Layering the wood is a process of intense focus with choice, placing every log facing inward in a large circle the size of a four-person hot tub—or an amateur Florida sinkhole. Each piece of wood is a puzzle that must fit perfectly into its slot. The sides, as you build, must never bulge, never move outward and overlap the piece beneath it. Instead, each one must lay the tiniest bit farther into the center, eventually creating the appearance of a beehive, or a gumdrop, or a pyramid built by a guy following directions provided by IKEA.

As I did not know these last bits of direction before getting about chest high, I spent the next several hours hammering pieces into place. After two full days of choosing the perfect logs, hammering them into their ideal spaces, wedging in supporting structures, and bandaging the hammered and wedged fingers that got in the way, I was finally finished.

It looked awesome. It looked perfect. It looked like a mix of true engineering and art. It looked like I was going to need to call the lumberjack back for another load of wood because ABSOLUTELY NO ONE WAS GOING TO BE ALLOWED TO TAKE WOOD FROM MY “ART IN PLACE” PROJECT.

And so it begins again. The constant pursuit of warmth … and perhaps a small dose of sanity.

~Shelley

For the time being, the blog is closed to comments, but if you enjoyed it, maybe pass it on to someone else. Email it, Facebook it, or print it out and make new wallpaper for the bathroom. If it moves you, show it some love and share. Cheers!

Don’t forget to check out what’s cookin’ in the Scullery and what we all gossiped about down in the pub. Or check out last month’s post and catch up.

One Man’s Trash is Another Man’s Singles Club

There is one area in my life where I prove I’m a walking dichotomy. It’s the space that divides how I write, and then … everything else.

As a writer, one is usually tossed into one of two buckets. You can be defined as a plotter or a pantser. Plotter people are diligent with outlines, with creating the beginning, the middle, and the end of their story before penning any work on the manuscript, and they have a good sense of direction for the scope of the project when they first pull up that blank page and begin inserting the rest of the necessary details.

Pantser people (as in fly-by-the-seat-of) are more like archeologists who stumble upon a small protrusion of bone under foot. They then find their tools and carefully start digging, sweeping away all debris surrounding the bone until they’ve unearthed the complete animal that is their marvelous story. That story is mostly hidden from them until they’ve completed the dig. They typically have little to no idea as to the type of animal (the genre), the number of bones (characters, plot points, etc.), and whether the animal is whole (does this baby have a beginning, middle, and end or is it riddled with mind-boggling gaps?).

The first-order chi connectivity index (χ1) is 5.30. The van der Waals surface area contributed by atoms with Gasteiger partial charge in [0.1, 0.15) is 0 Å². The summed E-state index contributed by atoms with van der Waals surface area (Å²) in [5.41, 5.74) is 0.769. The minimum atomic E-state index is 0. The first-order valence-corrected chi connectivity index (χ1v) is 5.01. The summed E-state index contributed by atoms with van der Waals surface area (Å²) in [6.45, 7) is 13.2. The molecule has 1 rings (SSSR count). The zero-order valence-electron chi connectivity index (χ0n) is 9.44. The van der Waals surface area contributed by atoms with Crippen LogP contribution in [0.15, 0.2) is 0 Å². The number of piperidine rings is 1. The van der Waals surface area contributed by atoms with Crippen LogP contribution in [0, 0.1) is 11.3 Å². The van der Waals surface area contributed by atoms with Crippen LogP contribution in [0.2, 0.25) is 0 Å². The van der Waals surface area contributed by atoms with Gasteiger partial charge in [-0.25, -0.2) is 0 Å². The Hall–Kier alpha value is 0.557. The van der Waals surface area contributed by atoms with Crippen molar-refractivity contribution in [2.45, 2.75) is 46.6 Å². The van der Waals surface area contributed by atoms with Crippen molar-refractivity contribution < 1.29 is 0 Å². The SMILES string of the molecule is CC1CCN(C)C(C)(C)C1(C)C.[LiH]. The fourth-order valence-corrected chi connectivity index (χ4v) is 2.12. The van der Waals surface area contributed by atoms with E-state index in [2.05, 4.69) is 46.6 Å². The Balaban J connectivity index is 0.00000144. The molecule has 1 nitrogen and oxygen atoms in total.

I’m a pantser with my writing and a plotter in life.

It is unexplainably weird.

One would think that with the freewheeling way I like a story to unveil itself, I would reflect that same sort of attitude in daily life. Except I cannot stomach the risk. Planning and organizing everything brings me the same level of calm as eating a giant blueberry muffin. When finished doing either, I just feel all is well with the world, and maybe a little bloated.

Which is why I struggled against the universe this month as it tried to make me switch hats without warning.

To set the stage, I am big on recycling. I am also a penny pincher and a teensy bit of a hoarder, but I think in healthy doses, these three can go hand in hand and not have people worrying you should be institutionalized. I’m more thrifty than anything else, saving things until I can no longer gain benefit from them. Like the four old computers and their accompanying monitors sitting in a corner and waiting for me to decide on their futures.

My county has a biannual “hazardous material and home electronics” recycling day at the dump. This would be my first visit participating in the festival, but I chose only one computer to do the test run with—as I wanted to assess the safety factor of handing over defunct equipment that had previously held all my life’s most protected information within it.

I thought it would be easy. As in, drive in, hand over, say thanks, drive off.

It was not. It actually was more like: drive in …

My county dump had opened its golden gates at 8 am. I arrived at 9. It wasn’t until 9:30 that I realized I’d possibly made an error in judgment. It wasn’t until 9:31 that I realized I’d definitely made an error in judgement.

Photo by Tom Fisk on Pexels.com

I had a whole plan for this day—a million things to do—and those things had each been assigned a very specific time slot. Today was all about efficiency, and the fact that I was inching forward in a line I couldn’t see the front of meant someone was messing about with my day’s plot.